It is true that some of us find it difficult to accept that practising scientists often mix their religious beliefs with there professional life activities. But to suggest that this has any impact on the larger societal dynamics is absurd. To start with, there are hardly any atheists among Indian scientists and by and large all scientific bodies are extremely conservative. Go to any National conference and see how much time the scientists spend talking about Modi and the Gujarat development.

I thought I write poetry, but I do not understand what Shiv means by ‘There is a sense of snobbery and poetry’! And the illiteracy he mentions that ‘religion, especially Christianity shaped the cosmologies of science’ is not quite fitting. More than anyone else, he knows that the prevalence of flow of knowledge, that eventually became science, across cultures, was quite common and much wider in the last two millennia than the extent scholars believed it to be in the last century.

Besides, if he is insisting on minding the distinction between Christianity and our religions, which anyway were not much different form pagan religions elsewhere in the world, then why should we worry about Indian scientists’ being unaware of how Christianity shaped the cosmologies of science!

Shiv’s attempt to portray secularism as the demon that the poor middle-classes were waiting to be overthrown, is utter nonsense. What kind of lie is this that ‘ The activism of Hindutva groups was treated as sinister but the fundamentalism of other religions was often treated as benign and as a minoritarian privilege.’? The words speak of a sinister design.

The fact is that there is a Narendra Modi in each of us. There is a communal orientation of our minds, that is vulnerable to exploitation

Modi and the Sanghis were able to consolidate this with most of the 31% of voters – the rest of the work was done by the ten thousand crores of capital poured in to buy the media. With as overwhelming a majority in population, that the political entity called ‘Hindu’ has in India, it is only natural that Hindutva will be more noticed here, just like the fundamentalism in Islam is more noticed by liberals in Pakistan and Bangldesh or Iran.

It is very interesting that Shiv refers to the incidents of Ganesha statues drinking milk. I was at that time the convener of a science forum in Chandigarh. Responding to a lot of pressure from friends, I sent a letter to the press (it was published as a letter to the editor in ‘The Tribune’). It had three itemised statements. I pointed out that the idea of a religious idol drinking milk is in not a subject of scientific investigation. For whatever we do following a scientific method will not be acceptable in the domain of faith. We requested those indulging in feeding milk to Lord Ganesha that they should try not to waste milk and remember that their faith will be noticed even if they use a spoon of milk with some water. We asked people to be concerned about children and patients in hospitals who need milk. Notice how different it was from the cynic reaction that Shiv points out in his article. Here I am, a believer in science and secularism. Interesting.

It is sad that today intellectuals like Shiv are equating opposing Modi with science and modernity. In a way, they are doing a great service to science. After all, much of what Modi used to say before 2002 will not be erased. His reference to Muslims inevitably used to be in derogatory and often threatening terms – ‘Ham paanch hamaare pachees’ was a rant we do not forget. After he became the chief minister, he was careful, but not without a loose end every once in a while. There is enough evidence available, that surely Shiv cannot be oblivious of. If science gives us the courage to resist such bigotry, good for us and good for science.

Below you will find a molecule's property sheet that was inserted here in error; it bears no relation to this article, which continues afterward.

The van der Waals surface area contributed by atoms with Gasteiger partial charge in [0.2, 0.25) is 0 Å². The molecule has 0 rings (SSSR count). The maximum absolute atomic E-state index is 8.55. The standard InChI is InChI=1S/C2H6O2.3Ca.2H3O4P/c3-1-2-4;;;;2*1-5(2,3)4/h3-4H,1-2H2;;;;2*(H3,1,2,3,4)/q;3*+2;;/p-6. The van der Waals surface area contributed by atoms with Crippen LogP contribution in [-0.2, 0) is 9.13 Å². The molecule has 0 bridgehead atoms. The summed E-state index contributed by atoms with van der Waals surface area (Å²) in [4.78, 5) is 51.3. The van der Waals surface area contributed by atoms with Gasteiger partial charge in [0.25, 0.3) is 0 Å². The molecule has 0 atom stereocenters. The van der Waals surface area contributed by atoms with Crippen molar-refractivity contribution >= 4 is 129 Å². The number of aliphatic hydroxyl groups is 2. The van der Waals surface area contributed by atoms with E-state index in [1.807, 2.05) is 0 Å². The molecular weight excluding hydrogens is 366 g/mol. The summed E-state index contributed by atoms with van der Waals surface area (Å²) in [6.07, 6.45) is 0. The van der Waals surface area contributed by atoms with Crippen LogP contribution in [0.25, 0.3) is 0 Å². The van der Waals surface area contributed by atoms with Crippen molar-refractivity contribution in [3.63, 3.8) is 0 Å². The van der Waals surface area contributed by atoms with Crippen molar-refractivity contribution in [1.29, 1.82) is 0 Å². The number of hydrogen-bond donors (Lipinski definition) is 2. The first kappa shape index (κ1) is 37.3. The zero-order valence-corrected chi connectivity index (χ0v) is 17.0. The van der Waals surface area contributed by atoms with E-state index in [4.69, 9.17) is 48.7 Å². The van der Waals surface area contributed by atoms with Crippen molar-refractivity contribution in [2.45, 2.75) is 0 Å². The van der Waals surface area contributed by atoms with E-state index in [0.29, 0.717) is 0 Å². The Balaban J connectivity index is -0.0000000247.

Laltu (Harjinder Singh) is Professor, Center for Computational Natural Science and Bioinformatics, International Institute of Information Technology, Hyderabad. He blogs regularly as

Excuse me, where are your daughters, Gentlemen? – Kamla Bhasin

Kamla- Bhasin-Indian-Feminist

By Team FI

India’s veteran feminist activist Kamla Bhasin delivered the keynote speech at a conference organised by Germany’s Federal Ministry for Economic Cooperation and Development (BMZ) in Berlin on May 22. The conference was part of BMZ’s initiative to launch a new gender equality policy

Excerpts from the keynote address;
Dear Friends,

In the name of Justice, Equality, Human Rights and Peace!

I wish to begin by remembering millions, NO, billions of women and girls who have been discriminated, insulted and violated by Patriarchy over the years, all over the world.

I also wish to remember and salute all our feminist foremothers and forefathers who fought for women’s rights all over the world and on whose shoulders we stand tall today.

It is an honour for me to be standing here and sharing my thoughts and experiences with you. Thank you Dr Mueller and Team, for this honour.

As a feminist activist I agree with everything Dr Mueller, you have just said. Thanks for sharing the highlights of the new Gender Policy of BMZ. I congratulate you and your team for adopting this progressive Policy and for showing your commitment to Justice, Women’s Rights and Sustainable Development by organizing this Conference. I totally agree with you Dr Mueller that without gender equality and women’s rights, no country, no community can progress.

I come from South Asia, which is one of the most patriarchal regions in the world. The women to men ratio has been going down, women’s employment rate in the formal sector has gone down; privatization of essential services has increased the burden of women; there are only 11% women in the new Parliament just elected. I can go on in this vain.

However, unfortunately patriarchy, violence against women and gender discrimination do not exist only in the poor countries. I wish progress and education automatically made us gender equal, but they do not.